Please help us change this! We want to raise awareness in a meaningful and ethical way through a “Buy One, Give One” fundraiser. We are selling cotton, organic, fair trade, reusable grocery bags along with an autographed copy of one of Ellie Jackson’s storybooks, “Duffy’s Lucky Escape!,” “Nelson’s Dangerous Dive,” or “Marli’s Tangled Tale.” Each story is based on the true story of a sea animal who has suffered because of human waste. Our goal is to not only bring awareness through the selling of the products, but also to educate our Warren County Kindergartners (almost 400) by “giving” one bag/book combo to each of them at an educational assembly that SHS students will present. We want to educate the children about the benefits to people and the Earth of using “organic,” “fair trade,” and “reusable” products. We hope the gifts and education will help motivate them and their families to carry it forward.
“Buy One, Give One”
Pick 1 Bag & Pick 1 Book = $35.00
CLICK HERE to download and fill out the order form. Drop off or mail the form to Kara Lewallen at Skyline High School. You can also contact Kara with any questions you may have by emailing email@example.com or calling (540) 631-0366.
If you do not feel you can buy a bag and book, there are other ways to help…
- Reduce your plastic use.
- Recycle the recyclable plastics.
- Vote at the grocery store by choosing biodegradable packaging when possible.
- Educate others for the good of our Earth.
A tremendous THANK YOU to Rappahannock Electric Cooperative ($500), Walmart ($1,000), Gallant International, and Ellie Jackson for helping us make a positive difference!
With love for Earth and Organisms,
SHS Environmental Science, Ecology, & Green Team
Iwo Jima, the iconic battle and legacy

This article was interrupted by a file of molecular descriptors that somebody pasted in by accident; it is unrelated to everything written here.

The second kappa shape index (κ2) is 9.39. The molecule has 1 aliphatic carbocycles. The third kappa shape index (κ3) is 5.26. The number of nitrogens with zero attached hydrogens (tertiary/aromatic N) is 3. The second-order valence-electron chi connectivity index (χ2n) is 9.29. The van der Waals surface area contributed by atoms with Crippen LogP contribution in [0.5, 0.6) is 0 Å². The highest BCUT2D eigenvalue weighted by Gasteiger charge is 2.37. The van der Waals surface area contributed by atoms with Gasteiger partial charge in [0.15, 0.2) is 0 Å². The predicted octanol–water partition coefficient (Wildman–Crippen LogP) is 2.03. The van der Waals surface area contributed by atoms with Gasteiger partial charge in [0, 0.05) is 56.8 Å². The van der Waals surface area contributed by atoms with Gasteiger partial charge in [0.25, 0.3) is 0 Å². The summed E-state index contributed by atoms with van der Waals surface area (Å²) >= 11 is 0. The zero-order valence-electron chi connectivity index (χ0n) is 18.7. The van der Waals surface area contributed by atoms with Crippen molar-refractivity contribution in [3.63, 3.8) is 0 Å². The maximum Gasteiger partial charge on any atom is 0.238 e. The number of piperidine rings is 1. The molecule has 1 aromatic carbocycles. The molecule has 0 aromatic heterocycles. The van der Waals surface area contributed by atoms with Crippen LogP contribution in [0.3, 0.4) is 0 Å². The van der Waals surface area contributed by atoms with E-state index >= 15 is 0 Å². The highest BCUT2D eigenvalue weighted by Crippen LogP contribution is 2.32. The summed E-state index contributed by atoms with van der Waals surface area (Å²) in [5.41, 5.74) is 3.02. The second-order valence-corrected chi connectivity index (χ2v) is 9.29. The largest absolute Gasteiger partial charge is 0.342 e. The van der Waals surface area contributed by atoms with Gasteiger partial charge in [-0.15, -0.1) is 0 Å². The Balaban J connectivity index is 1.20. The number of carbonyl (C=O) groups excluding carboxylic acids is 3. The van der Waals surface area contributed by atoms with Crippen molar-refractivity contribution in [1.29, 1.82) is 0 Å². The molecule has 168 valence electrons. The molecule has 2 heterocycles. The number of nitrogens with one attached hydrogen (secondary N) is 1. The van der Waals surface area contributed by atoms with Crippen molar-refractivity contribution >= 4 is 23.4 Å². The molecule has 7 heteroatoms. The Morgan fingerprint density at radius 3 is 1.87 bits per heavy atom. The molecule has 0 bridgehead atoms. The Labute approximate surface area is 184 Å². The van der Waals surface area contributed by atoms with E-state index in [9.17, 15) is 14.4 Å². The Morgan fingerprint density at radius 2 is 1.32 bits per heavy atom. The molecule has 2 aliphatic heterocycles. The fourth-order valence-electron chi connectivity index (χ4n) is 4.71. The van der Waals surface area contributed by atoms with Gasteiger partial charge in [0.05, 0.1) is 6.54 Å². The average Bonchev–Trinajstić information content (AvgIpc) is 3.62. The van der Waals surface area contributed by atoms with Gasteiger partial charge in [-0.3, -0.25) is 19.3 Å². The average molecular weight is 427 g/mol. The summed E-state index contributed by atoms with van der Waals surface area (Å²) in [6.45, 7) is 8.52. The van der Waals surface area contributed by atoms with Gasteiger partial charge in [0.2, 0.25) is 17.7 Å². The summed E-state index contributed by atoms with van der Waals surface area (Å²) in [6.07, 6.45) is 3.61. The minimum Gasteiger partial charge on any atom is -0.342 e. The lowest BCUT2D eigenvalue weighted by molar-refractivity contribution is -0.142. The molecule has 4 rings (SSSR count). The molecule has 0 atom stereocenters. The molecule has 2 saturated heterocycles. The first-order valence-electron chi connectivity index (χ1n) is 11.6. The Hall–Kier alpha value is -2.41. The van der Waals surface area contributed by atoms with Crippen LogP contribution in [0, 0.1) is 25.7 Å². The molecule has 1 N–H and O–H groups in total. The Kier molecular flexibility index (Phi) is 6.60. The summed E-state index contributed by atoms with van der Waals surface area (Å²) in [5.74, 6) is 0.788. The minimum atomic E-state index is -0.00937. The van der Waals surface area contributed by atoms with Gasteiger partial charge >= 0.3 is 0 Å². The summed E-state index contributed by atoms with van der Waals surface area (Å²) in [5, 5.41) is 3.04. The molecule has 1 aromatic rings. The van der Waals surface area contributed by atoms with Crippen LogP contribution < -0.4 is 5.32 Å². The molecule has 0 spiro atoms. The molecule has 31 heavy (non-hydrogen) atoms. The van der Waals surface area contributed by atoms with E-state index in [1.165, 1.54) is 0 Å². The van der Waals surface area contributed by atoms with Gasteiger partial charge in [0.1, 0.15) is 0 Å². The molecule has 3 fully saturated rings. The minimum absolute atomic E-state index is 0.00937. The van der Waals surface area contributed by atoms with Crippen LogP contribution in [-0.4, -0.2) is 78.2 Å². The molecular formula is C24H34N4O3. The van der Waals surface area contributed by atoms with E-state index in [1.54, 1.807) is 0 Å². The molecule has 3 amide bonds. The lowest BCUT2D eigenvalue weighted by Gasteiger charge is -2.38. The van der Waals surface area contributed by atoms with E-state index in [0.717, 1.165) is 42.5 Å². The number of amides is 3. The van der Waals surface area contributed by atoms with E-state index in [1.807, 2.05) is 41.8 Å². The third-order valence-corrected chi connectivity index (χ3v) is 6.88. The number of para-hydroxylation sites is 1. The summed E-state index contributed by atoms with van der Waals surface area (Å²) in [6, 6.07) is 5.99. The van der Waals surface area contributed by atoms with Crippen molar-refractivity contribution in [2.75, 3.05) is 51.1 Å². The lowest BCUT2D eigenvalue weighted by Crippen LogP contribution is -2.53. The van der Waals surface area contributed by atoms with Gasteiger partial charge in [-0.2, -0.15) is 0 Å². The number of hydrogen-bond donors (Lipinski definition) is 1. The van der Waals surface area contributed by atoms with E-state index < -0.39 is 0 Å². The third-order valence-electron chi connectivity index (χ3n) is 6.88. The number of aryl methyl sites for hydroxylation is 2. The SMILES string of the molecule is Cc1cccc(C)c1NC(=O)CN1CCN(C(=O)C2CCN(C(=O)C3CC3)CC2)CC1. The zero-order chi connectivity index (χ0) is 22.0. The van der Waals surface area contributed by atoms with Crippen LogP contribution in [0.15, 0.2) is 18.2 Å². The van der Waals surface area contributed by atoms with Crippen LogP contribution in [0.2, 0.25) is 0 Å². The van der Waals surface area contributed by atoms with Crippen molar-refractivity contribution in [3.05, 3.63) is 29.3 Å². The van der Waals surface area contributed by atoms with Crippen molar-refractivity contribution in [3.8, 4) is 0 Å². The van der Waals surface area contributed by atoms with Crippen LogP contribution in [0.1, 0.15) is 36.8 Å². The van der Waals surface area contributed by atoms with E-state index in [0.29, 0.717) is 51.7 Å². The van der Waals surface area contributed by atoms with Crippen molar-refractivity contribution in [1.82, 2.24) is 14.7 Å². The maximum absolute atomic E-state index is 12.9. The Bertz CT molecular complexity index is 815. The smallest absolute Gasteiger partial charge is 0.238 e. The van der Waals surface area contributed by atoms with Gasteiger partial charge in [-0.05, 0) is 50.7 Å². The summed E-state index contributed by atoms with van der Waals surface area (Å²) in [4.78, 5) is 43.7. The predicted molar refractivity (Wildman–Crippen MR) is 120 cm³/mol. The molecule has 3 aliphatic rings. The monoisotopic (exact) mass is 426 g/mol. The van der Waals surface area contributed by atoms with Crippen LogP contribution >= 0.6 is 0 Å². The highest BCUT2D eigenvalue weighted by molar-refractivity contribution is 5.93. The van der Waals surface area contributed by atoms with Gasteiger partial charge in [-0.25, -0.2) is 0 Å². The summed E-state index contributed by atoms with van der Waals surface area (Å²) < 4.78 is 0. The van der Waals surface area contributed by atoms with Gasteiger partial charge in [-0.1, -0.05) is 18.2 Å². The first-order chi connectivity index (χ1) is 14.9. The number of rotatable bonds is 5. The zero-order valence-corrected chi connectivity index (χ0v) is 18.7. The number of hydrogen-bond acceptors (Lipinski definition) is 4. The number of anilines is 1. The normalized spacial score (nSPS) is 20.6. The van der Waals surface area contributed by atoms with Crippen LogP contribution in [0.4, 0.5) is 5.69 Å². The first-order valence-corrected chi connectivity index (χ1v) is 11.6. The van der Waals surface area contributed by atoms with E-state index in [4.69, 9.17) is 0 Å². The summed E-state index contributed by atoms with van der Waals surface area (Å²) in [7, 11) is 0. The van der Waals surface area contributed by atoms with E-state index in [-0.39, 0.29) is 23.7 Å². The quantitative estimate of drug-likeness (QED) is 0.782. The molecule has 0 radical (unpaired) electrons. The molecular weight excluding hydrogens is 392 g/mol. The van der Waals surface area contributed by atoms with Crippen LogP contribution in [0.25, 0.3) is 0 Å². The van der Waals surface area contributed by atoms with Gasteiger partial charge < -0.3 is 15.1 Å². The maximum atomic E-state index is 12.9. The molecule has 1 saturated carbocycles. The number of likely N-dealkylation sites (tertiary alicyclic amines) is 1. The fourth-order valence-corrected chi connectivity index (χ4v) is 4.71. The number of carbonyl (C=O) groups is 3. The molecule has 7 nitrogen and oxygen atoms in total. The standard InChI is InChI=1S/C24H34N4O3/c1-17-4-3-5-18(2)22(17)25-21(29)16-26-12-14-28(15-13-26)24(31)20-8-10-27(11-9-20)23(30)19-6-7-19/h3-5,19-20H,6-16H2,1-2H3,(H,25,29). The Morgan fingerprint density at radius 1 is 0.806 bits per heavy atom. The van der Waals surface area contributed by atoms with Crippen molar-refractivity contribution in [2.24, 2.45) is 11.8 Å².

On Wednesday, January 16th at 2:15 pm, Randolph-Macon Academy hosted a free presentation entitled, “Iwo Jima, the iconic battle and legacy,” presented by Shayne Jarosz.
In addition to serving as the Director of Special Events for the Iwo Jima Association of America, Inc., Jarosz is a Marine Corps veteran and taught history for 28 years in Fairfax County. In his current position, he provides military historical tours to battlefield sites around the world, including Guadalcanal, Guam, Saipan, Tinian and Iwo Jima, Korea and Vietnam. Jarosz’s presentation on Iwo Jima took place in Melton Memorial Gymnasium on the R-MA campus.
For more information, visit the Iwo Jima Association of America’s website.
Why is my electric bill so high?
Front Royal Town Manager Joe Waltz spoke today (January 17th) with Mike McCool, Publisher of the Royal Examiner about the very question.
The Department of Energy Services provides electrical services for almost 8,000 customers in the Town of Front Royal and Warren County. The Town has been providing this service for over 123 years while providing the best reliable service in the Shenandoah Valley.
The Town of Front Royal is one of sixteen municipal electric systems in Virginia and is one of over 2,000 municipal-owned systems in the United States. The Energy Resource Department is a self supported enterprise fund, with their total costs for operation derived through the electric rate structure.
The Town is also actively participating in both Federal and State legislation to maintain the safest, most reliable and economical cost available for our customers to keep rates low. They are active members in the following organizations:
Municipal Electric Power Association of Virginia (MEPAV). http://www.mepav.org/
American Municipal Power – Ohio (AMP-Ohio). http://www.amppartners.org/home
American Public Power Association (APPA). https://www.publicpower.org/
International Municipal Signal Association (IMSA). https://www.imsasafety.org/
The operation of an electrical system is a twenty-four hour, 365 day a year job. The Town of Front Royal Electric Department strives to keep your lights on and your power outages to a minimum. Even during the worst conditions be assured that your friends and neighbors at the Energy Services Department will be working hard to restore your power.